Mind your language

‘Sacred space’ has become a crowded marketplace

20 March 2021

9:00 AM

20 March 2021

9:00 AM

‘This is the book that horses wish every equestrian would read,’ says the blurb for Sacred Spaces: Communion with the horse through science and spirit by Dr Susan Fay. It might sound like putting the cart before the horse to have equines deciding our reading list, but everyone wants a bit of space at the moment.

‘Thank you for giving us the space,’ said the Duchess of Sussex to Oprah Winfrey at the end of their ample airtime. This is not Star Trek’s ‘space, the final frontier’, nor yet the spatium verae paenitentiae, the time for repentance, that the Christian asks before death. Yet space is the prime thing now seen as sacred.


The ancient Greeks had their sacred abaton, a space ‘not to be trodden’, and they walled the sacred space round a temple with a peribolos, as indeed the Temple in Jerusalem was enclosed. But in the past generation the sacred space industry has grown exponentially.

In 1976 Linda H. Graber gave us Wilderness as Sacred Space, a study in ‘geopiety’. By 1990 Geraldine Hatch Hanon was making a bid for the wilder shores of space with Sacred Space: A Feminist Vision of Astrology. It opened a decade in which scarcely a week seemed to pass without a new book on sacred spaces. In 1998 even that old Suffolk leaning post Ronald Blythe chipped in with Divine Landscapes: Pilgrimage through Britain’s sacred places.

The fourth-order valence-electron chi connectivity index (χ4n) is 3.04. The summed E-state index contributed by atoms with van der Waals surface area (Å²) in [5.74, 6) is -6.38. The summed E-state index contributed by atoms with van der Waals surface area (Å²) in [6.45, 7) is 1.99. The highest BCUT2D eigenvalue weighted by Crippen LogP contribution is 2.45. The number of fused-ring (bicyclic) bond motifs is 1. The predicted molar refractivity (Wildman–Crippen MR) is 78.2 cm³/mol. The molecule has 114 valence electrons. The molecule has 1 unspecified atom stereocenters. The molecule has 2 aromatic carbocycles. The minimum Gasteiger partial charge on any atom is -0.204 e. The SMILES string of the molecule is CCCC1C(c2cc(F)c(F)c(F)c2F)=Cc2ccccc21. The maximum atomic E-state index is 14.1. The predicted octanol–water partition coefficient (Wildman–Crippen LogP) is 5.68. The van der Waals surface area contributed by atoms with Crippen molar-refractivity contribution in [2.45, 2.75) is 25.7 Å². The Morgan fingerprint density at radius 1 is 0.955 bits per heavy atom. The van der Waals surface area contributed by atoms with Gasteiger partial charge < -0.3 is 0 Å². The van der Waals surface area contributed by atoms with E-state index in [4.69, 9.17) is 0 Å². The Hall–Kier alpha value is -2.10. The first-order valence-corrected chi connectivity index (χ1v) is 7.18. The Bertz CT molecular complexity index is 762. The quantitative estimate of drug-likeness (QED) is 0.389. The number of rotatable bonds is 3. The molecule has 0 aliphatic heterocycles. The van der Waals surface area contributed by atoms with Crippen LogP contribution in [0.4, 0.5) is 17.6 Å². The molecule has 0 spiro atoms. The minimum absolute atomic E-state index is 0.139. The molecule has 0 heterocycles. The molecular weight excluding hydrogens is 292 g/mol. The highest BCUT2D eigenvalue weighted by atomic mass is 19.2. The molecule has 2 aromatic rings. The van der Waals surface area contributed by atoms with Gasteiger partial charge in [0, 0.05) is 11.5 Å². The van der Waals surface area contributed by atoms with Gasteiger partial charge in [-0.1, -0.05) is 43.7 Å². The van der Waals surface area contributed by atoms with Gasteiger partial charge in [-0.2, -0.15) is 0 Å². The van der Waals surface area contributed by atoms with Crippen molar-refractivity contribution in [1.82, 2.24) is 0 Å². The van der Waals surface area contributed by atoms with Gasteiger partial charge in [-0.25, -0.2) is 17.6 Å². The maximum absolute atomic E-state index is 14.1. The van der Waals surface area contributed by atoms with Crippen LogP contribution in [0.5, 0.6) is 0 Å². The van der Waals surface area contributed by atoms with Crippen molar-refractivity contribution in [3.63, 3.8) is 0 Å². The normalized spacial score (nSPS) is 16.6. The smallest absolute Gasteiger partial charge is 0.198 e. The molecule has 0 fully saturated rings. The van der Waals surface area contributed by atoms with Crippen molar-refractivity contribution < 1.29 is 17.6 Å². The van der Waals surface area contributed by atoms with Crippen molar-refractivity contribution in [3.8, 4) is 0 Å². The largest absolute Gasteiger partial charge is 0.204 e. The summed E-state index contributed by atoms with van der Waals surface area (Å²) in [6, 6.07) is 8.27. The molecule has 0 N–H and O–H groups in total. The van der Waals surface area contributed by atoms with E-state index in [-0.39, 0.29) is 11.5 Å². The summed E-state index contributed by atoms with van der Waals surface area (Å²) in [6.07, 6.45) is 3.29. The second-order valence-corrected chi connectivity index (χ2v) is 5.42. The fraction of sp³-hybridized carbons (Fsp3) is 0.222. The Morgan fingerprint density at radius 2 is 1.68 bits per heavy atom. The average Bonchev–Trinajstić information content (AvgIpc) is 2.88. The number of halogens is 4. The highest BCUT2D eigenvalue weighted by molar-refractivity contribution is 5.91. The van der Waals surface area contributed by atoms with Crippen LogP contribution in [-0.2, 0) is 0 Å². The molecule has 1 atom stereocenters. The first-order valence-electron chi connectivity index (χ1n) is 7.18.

Sacred space gained a boost from Buddhism and from fashionable feng shui. Pagans were not far behind. For those who wanted to do it themselves, there was Sacred Space: Turning Your Home into a Sanctuary by Jill M. Angelo, not to be confused with Creating Sacred Space in the Home: A gentle guide toward healing from heartbreak, trauma and loss by Katie Lynne Smith. For those who found this too demanding, Peg Streep wrote Altars Made Easy: A Complete Guide To Creating Your Own Sacred Space.

For sacred space-fillers, there is the Sacred Space Journal, with embellishments by Toni Carmine Salerno. It’s an empty commonplace book, frankly, or ‘a sacred space for you to plant the seeds of your future creations’. I hope the sacred hoe will also be wielded on the sacred weeds.

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